The large amount of data that will be collected during the inventory will be analyzed in step three of the process. The project group will, by performing a GAP-analysis, find which areas the organisation are not GDPR-compliant. In this activity the legal expertise will be invaluable to find the critical areas.

The analysis will result in a list of areas which are not compliant to GDPR. These areas will generate an action plan containing the changes that needs to be implemented before 25 May 2018. The activities in the list needs to be prioritized based on severity, risk and time consumption.

At this time in the process you have a possibility to see how much work you have ahead of you. You have the action plan with all the tasks that needs to be solved and it will be a matter of time and resources to solve it. This can be the most time and resource consuming step. The changes can relate to both system and organizational changes and can, most probably, be assigned to many different resources in the organisation.

This is a step that can run at the same time as the process and is about information and education in GDPR. It is important that the participants in parts of the process get basic information about GDPR. It is also important that all employees that will be in contact with personal data get a basic information in how to process personal data.

In my experience it is, in practice, impossible to control all processing of personal data and it is therefore important that all employees have a good knowledge in the subject to get full GDPR-compliance without full control.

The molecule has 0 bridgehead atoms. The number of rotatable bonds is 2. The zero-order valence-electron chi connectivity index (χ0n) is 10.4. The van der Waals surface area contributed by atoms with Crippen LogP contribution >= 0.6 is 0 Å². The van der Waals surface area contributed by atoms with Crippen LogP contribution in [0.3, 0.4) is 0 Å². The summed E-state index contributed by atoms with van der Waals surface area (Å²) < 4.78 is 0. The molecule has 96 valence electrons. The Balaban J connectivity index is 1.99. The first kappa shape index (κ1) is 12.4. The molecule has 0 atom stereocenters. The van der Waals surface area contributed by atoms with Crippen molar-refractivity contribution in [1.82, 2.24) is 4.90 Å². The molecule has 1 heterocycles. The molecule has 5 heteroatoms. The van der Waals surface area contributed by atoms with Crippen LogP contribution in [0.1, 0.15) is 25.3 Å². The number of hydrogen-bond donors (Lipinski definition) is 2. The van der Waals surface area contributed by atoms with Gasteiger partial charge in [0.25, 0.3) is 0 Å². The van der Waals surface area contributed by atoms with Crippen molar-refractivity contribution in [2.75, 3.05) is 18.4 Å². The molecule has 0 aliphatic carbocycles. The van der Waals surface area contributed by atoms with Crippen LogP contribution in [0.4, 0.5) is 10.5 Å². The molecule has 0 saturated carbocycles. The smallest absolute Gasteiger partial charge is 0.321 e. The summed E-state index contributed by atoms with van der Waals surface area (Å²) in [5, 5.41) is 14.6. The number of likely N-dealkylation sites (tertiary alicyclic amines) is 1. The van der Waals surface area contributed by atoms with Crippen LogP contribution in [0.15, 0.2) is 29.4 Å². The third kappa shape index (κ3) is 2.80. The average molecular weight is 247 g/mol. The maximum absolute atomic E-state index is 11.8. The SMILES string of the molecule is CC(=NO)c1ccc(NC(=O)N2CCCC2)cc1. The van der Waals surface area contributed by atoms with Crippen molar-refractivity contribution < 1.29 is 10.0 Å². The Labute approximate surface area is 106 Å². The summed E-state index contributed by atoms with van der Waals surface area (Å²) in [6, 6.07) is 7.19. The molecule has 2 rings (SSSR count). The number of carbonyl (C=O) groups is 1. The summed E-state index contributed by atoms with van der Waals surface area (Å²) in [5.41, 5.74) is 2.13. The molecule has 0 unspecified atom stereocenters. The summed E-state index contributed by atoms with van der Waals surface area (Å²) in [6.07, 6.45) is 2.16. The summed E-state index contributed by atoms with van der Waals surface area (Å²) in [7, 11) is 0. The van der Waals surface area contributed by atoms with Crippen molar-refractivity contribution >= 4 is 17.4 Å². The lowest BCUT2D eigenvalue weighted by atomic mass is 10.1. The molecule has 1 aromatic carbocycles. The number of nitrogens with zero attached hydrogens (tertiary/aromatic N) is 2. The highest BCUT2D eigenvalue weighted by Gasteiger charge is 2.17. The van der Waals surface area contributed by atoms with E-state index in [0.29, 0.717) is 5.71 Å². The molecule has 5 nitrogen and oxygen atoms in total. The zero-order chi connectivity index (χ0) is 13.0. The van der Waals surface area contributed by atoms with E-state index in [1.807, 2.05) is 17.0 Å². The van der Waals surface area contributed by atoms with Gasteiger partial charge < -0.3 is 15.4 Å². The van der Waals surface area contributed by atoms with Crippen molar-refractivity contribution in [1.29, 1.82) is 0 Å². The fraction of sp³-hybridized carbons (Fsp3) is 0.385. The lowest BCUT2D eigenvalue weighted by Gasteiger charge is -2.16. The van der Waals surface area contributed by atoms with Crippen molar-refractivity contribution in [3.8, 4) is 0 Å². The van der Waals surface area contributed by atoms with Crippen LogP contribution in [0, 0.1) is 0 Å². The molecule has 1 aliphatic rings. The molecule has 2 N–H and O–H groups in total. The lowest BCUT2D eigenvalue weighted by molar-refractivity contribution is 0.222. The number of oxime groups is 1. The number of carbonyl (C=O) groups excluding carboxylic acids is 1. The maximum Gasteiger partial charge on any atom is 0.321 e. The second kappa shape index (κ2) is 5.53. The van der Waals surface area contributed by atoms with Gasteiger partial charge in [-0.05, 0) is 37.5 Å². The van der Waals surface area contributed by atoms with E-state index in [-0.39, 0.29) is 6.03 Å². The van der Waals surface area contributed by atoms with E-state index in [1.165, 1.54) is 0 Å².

When you have come this far you have adapted your organisation to the new regulation and taken actions to avoid the scary fines as you probably heard of. Even if there was a massive work to get here this has only been the initialization project to be compliant. The detailed processes and routines in how personal data are processed needs to be maintained and improved so the organisation is compliant for many years. Details about that will be a new chapter.

Good luck!


Evaluation as a catalyst in the growth of a project

vækst finalIntroduction

Evaluation is a very used expression, which we use all the time in working situations in connection with the solution of a task or project.

The purpose of evaluation is to accumulate the experience you have done, so successes can be repeated and mistakes can be avoided in future projects. The focal point of the evaluation is to ensure that the people involved easily can take benefit from the evaluation process. They will recognize and make it particularly important to focus on and ensure control and learning in the project. The concern regarding control of resources and its optimum allocation in a project, in the context of learning, is that it is essential to gain complete certainty that you are on the right path. In case of conflicts between the people involved in the project – evaluation helps to adjust the process itself.



As a professional IT project manager, I gained experience from large and complex organizations and have seen their limited acceptance in the use of evaluation methods. Here I have seen statements such as “The evaluations cost time, money and let us choose a supplier we already know”. ”Therefore there is no need to spend time to run a comprehensive evaluation process”. Here it turns out that some outcome from projects has a decisive impact on the company’s bottom line and their market share compared to their competitors.

Is it necessary to evaluate?